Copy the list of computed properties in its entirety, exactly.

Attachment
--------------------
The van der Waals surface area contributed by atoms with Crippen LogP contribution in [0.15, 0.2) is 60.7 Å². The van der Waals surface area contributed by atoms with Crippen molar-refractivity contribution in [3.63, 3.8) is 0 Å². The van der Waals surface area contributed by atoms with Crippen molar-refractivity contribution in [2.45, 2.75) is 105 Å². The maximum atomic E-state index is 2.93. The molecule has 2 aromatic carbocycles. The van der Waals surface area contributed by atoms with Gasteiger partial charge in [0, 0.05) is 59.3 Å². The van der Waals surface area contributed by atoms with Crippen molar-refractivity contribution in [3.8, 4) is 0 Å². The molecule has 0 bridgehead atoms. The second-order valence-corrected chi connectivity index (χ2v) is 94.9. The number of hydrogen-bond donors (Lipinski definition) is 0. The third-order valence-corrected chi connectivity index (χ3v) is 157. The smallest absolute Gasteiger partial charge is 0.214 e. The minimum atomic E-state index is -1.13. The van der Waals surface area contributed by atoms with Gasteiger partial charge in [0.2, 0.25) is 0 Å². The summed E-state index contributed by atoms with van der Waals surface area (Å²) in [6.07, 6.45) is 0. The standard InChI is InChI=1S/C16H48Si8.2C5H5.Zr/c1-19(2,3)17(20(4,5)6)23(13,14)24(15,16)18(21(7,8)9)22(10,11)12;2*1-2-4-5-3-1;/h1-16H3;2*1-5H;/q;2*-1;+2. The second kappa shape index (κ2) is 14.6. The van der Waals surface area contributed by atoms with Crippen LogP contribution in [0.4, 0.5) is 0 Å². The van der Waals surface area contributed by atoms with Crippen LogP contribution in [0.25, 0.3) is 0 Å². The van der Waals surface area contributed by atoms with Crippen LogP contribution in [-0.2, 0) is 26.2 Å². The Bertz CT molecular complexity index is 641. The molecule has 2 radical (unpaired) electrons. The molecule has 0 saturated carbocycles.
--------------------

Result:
The van der Waals surface area contributed by atoms with Crippen LogP contribution in [0.15, 0.2) is 60.7 Å². The van der Waals surface area contributed by atoms with Crippen molar-refractivity contribution in [3.63, 3.8) is 0 Å². The van der Waals surface area contributed by atoms with Crippen molar-refractivity contribution in [2.45, 2.75) is 105 Å². The maximum atomic E-state index is 2.93. The molecule has 2 aromatic carbocycles. The van der Waals surface area contributed by atoms with Gasteiger partial charge in [0, 0.05) is 59.3 Å². The van der Waals surface area contributed by atoms with Crippen molar-refractivity contribution in [3.8, 4) is 0 Å². The molecule has 0 bridgehead atoms. The second-order valence-corrected chi connectivity index (χ2v) is 94.9. The number of hydrogen-bond donors (Lipinski definition) is 0. The third-order valence-corrected chi connectivity index (χ3v) is 157. The smallest absolute Gasteiger partial charge is 0.214 e. The minimum atomic E-state index is -1.13. The van der Waals surface area contributed by atoms with Gasteiger partial charge in [0.2, 0.25) is 0 Å². The summed E-state index contributed by atoms with van der Waals surface area (Å²) in [6.07, 6.45) is 0. The standard InChI is InChI=1S/C16H48Si8.2C5H5.Zr/c1-19(2,3)17(20(4,5)6)23(13,14)24(15,16)18(21(7,8)9)22(10,11)12;2*1-2-4-5-3-1;/h1-16H3;2*1-5H;/q;2*-1;+2. The second kappa shape index (κ2) is 14.6. The van der Waals surface area contributed by atoms with Crippen LogP contribution in [0.4, 0.5) is 0 Å². The van der Waals surface area contributed by atoms with Crippen LogP contribution in [0.25, 0.3) is 0 Å². The van der Waals surface area contributed by atoms with Crippen LogP contribution in [-0.2, 0) is 26.2 Å². The Bertz CT molecular complexity index is 641. The molecule has 2 radical (unpaired) electrons. The molecule has 0 saturated carbocycles.